Due to rotator cuff repair, I took 10 weeks off from running after the marathon, gradually built back up and now am running and spinning at the gym on a regular basis. My longest runs are currently nine miles.
I do feel knee pain at times going up the stairs, though I've done strengthening exercises, such as lunges and squats, for a number of years. My sports medicine orthopedist said the patellar subluxation was the root cause, though now he has also diagnosed arthritis in my knees.
I'm taking glucosamine/chondroitin sulfate and continuing the strengthening exercises -- presently weight-bearing straight leg raises. What sorts of outcomes have you seen for surgery to repair the subluxation? And assuming I'm able to stabilize the alignment problem in my knee and continue training, can running cause the arthritis to spread more quickly?
Answer 1: It's very important to increase the flexibility in your quads, ITB and hamstrings. This takes pressure off the patella. The strengthening regimen is good; now you must incorporate stretching. Most of us have some arthritis in our knees. This won't become worse with running. It's the lack of flexibility that could exacerbate the arthritis. Regular stretching is essential, and keep in mind that it takes a minimum of three months to really see flexibility gains.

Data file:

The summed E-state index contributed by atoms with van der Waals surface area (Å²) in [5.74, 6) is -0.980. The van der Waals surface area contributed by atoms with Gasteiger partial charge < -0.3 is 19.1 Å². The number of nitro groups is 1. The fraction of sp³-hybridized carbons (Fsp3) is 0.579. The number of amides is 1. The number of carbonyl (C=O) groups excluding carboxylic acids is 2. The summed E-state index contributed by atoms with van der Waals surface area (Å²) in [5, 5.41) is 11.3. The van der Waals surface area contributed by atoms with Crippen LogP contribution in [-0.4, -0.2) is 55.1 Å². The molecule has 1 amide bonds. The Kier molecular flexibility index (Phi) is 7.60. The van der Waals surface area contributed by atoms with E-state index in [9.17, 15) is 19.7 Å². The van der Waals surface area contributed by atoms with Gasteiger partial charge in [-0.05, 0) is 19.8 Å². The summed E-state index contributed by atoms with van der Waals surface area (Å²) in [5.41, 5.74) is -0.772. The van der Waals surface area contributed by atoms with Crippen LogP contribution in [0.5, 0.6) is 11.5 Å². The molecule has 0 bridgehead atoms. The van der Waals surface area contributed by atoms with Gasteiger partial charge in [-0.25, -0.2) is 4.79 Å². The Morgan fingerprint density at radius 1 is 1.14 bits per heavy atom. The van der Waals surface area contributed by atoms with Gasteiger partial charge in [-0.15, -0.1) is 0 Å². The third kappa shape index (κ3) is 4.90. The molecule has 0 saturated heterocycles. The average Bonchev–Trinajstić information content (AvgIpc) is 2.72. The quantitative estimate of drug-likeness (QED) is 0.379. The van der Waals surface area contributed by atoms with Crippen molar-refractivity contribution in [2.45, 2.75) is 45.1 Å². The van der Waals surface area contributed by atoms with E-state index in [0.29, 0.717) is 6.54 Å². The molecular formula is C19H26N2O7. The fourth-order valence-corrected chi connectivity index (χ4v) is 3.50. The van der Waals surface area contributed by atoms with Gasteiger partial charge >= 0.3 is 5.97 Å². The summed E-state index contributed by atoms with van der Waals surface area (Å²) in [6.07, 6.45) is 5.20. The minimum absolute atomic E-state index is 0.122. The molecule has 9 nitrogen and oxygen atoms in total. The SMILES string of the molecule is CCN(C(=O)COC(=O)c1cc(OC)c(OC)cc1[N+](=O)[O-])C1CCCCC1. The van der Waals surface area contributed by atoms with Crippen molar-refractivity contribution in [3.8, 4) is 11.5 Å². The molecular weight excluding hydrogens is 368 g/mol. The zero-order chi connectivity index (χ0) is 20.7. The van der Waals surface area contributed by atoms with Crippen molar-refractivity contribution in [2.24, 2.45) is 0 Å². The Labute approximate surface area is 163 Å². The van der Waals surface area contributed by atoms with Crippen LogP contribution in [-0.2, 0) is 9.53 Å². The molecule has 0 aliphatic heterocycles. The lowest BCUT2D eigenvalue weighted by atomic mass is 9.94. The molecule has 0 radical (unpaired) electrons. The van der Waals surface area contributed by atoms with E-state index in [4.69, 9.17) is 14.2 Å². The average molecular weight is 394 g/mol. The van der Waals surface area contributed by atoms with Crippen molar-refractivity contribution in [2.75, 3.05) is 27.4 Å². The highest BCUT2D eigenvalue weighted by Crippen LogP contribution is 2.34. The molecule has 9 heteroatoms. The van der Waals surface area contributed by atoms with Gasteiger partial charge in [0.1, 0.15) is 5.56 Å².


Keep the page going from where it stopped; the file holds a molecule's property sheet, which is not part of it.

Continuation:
I feel that surgery is not a good option for you at this time. It could take up to two years to fully recover, with compromised running performance. After such a long period of time, you likely would have found other ways to exercise.
Answer 2: An MRI will give you a look at the integrity of the bone coating inside your knee, which may help you formulate a long-term plan. To absorb shock, you may try wearing a Chopat band around your patellar tendon just below the knee. A physical therapist could try taping your knee to the inside to offset the subluxation. I would avoid hills for now.
Answer 3: This maltracking of the kneecap is very common, and causes the cartilage around the bone to prematurely wear away. I recommend light weight, high-rep, pain-free quad strengthening. Running won't make the arthritis worse, but you must be pain free. Avoid downhill running in particular.
American Running Association, Running & FitNews 2005, Vol. 23, No. 5
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